We were first-year grad students at New York University learning how to tell dramatic stories for film, TV, and theatre. We each had lived regular lives in other parts of the country, but now, we were in New York City and wanted to venture out in the artistic deep with others who have made a living doing what we dreamed: storytelling. It was the first month of classes, and we had been writing hard and fast. So, we hit a local bar to celebrate being alive, young, and in the NYC in the mid ‘90s. Suddenly, I stepped outside of myself to see us drinking beers, laughing loud, and telling our truths about life up until that point. Our eyes guzzled the atmosphere. I grabbed a bar napkin and a pen. A new friend looked at me smiling. She nodded understanding the fever pitch at which I wrote. When I finished, she told me to keep it because I might need this moment again someday.
I have scribbled on many bar napkins since. Some aren’t from local bars. Instead, they were hotel restaurants, fast-food joints, and Mama’s kitchen. Other memories were penned on backs of paperbags, scribbled in spiral diaries, and on the backs of shopping receipts. I’ve saved much, but some I’ve lost during my moves across the country chasing dreams, jobs, and trying to find my authentic creative voice. In all of my ramblings, I’ve written. Really, I’ve snatched time to recreate the Kodak life moments on paper to one day use them in bigger dramatic platforms.
This blog is such a platform.
It will be here that I will share golden creative nuggets chiseled from the master writing tables of people I’ve studied with, been mentored by, and ultimately worked side by side. Here is my first: Writing shouldn’t be a secret art. It should be part and parcel of what people do while living. Write because you are alive.
Live. Write. Live Some More.
Strong writing comes from personally living out loud. We writers carry stories in our souls even before we discover them. We observe life, jump into the fray of some lively experiences, and dare to lead a few exploding emotional treks. We are the griots of our time, and yet, we don’t discover our own authentic writing voices until we have lived life on the edge.
I don’t mean purposely life threatening, although some moments MAY HAVE BEEN. However, I do mean heart-wrenching and soul-searing life moments that take you to the brink of your mind before being yanked back into reality. Life moments like parenthood, marriage, loved ones’ deaths, unintended singleness, widowhood, being fired, unemployment, fire, flood, health crisis, loss of businesses, displacement, winning the Lotto, dropping out of school, graduation, societal issues bleeding into your day to day, and global catastrophes. These moments demand a response. Allowing your words to spill onto the pages gives rise to the voice within you. Your perspective is the lens with which you connect with others. So, embrace life and write wildly.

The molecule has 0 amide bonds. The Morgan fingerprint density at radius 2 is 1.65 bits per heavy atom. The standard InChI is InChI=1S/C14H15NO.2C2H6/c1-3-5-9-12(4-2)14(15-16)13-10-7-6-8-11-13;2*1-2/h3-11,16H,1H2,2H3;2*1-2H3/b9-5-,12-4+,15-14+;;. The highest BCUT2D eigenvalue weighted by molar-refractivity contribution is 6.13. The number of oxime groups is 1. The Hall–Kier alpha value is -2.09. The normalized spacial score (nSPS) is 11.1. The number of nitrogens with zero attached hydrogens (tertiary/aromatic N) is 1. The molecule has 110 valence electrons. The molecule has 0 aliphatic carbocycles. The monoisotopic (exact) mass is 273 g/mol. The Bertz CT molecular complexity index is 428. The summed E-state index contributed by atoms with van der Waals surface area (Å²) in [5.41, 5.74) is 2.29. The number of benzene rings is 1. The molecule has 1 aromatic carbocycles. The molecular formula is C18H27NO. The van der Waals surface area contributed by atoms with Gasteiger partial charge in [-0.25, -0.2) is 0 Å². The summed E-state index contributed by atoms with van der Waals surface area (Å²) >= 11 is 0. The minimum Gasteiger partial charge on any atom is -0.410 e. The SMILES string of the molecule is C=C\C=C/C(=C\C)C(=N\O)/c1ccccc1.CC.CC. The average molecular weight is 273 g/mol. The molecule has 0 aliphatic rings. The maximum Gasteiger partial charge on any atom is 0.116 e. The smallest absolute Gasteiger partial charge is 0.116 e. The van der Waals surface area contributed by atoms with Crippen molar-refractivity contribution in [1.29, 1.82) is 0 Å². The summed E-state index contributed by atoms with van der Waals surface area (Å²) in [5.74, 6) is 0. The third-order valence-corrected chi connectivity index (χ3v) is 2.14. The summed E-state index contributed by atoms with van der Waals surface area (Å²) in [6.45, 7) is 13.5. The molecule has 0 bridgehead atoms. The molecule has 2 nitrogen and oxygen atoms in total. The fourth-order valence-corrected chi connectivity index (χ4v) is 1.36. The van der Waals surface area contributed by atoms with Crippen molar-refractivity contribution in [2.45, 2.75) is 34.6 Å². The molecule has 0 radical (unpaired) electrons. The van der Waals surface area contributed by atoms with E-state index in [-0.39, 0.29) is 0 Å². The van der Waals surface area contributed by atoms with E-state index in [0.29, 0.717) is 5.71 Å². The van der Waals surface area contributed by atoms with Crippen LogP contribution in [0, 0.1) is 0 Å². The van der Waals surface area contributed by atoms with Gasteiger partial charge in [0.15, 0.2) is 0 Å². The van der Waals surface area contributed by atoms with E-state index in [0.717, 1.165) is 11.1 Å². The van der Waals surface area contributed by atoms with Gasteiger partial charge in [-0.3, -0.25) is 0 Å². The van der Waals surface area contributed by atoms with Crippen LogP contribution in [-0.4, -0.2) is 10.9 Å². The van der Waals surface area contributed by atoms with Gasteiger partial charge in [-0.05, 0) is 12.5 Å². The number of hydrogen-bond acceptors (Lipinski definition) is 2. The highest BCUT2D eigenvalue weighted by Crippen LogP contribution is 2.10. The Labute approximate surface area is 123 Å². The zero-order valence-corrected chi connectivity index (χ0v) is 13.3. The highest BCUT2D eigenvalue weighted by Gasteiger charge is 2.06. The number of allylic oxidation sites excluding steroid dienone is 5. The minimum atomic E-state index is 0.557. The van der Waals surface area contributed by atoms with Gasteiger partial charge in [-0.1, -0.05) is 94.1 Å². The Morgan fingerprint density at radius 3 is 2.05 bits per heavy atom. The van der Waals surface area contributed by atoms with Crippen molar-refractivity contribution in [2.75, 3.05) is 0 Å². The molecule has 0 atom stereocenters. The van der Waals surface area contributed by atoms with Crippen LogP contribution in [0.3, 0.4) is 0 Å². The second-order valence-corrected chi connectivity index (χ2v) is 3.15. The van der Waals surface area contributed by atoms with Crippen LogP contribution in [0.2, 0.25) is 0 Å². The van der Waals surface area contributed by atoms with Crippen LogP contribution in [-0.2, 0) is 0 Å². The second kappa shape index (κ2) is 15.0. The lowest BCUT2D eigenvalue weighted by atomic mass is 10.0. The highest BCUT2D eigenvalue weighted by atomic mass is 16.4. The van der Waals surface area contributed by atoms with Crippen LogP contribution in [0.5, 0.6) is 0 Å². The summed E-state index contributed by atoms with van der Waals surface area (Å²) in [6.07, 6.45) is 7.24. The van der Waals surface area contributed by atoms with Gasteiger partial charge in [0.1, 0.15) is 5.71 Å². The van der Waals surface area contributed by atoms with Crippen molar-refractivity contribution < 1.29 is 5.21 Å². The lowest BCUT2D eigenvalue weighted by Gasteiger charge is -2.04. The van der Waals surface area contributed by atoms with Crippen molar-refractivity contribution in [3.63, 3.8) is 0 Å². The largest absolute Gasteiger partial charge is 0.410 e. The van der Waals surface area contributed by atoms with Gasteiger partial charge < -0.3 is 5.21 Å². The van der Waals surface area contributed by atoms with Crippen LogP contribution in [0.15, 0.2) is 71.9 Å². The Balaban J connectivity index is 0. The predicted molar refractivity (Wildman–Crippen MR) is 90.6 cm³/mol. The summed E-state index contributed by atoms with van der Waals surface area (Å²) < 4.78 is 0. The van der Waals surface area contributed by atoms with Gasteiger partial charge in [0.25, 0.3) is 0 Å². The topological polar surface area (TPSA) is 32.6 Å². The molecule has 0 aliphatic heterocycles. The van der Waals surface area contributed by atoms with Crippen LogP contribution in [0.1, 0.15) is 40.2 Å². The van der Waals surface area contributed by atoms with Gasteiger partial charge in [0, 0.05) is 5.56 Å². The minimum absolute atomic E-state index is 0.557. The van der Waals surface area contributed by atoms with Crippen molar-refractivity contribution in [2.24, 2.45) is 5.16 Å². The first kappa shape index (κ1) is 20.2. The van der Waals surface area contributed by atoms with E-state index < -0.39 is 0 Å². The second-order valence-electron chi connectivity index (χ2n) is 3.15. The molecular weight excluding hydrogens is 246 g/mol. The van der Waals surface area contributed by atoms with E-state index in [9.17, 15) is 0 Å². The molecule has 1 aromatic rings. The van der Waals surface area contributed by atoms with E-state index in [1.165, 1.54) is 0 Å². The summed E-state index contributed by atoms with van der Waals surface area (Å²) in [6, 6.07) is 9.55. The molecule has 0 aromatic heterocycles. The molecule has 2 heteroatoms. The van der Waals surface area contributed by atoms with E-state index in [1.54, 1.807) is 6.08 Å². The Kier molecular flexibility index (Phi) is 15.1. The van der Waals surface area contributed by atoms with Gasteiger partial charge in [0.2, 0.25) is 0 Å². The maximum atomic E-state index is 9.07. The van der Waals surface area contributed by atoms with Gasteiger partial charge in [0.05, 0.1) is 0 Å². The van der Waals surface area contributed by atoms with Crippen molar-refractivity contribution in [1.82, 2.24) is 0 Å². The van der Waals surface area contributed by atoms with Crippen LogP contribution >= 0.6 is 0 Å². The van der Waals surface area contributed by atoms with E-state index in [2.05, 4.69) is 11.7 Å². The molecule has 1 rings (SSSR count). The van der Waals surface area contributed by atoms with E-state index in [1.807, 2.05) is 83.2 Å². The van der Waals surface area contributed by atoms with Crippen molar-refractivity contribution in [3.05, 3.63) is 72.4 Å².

Write What You Know?
Writing profs repeated this to me like a broken record. At first, I thought it was an untruth. Now, I realize that writing what you know means including a piece of you in every line, character, and scene in your story. Snatch a page from your life and include it in the piece you write. I am not saying put all of your business in the street. Nooooo! What I am saying is add the spice of real life to your make-believe stories, if writing fiction. If writing nonfiction, add a personal moment that rocked you to the core. Share with the audience until you tell your stories with real passion, vulnerability, and truth. Create worlds in which we’ve never seen with bad-ass characters who say and do things most only dream about and secretly wish they could. Write a story in which the unlikely character wins. Flip the story on its head and keep your readers guessing.
Also, strengthen your knowledge of people. Over time, people watching has become one of my favorite past times because it allows me to see what people do and how they do it. I then infuse what I’ve learned into my characters. Doing so has enriched my characters’ lives and given me new subtleties to sprinkle into their character DNA. When we add the realness of life into our stories, we create moments in which the audience becomes gripped believing what they experience FEELS familiar.
Dare to Share
It takes a brave person to put fingers to keys and type out their souls. That’s what writers do. We allow ourselves to write until our fingers shred and our eyes leak the water of life just to create naked moments on the page that allow others to connect at the gut level because it is there we uncover the truth of our humanity. So, tell your story. Loud. Proud. Full of color and truth. Be humble and audacious. Be vulnerable yet strong leaving out not a sordid detail, so others won’t have a chance to paint your picture with their spin. In essence, tell on yourself with flair.
Open your heart and allow the words to dribble all over the page with the power of the message you’ve been hiding. Yeah. I know. You’ve been writing to be liked. Stop it this instance; instead, write to be heard. Write with a message so mind blowing that haters seek you out, because secretly, they want to be you.
Not everyone will enjoy your work. Not everyone will understand it, but some will be touched. Others will find the diamonds you’ve hidden between every word, after each period, and behind every line. They’ll enjoy the verbal cadence of your work, and how your message resonates with their life journeys. You’ll find you’ll receive text messages of encouragement like old-fashion sticky notes in lunch boxes from secret admirers hoping you succeed beyond your ancestors’ wildest dreams.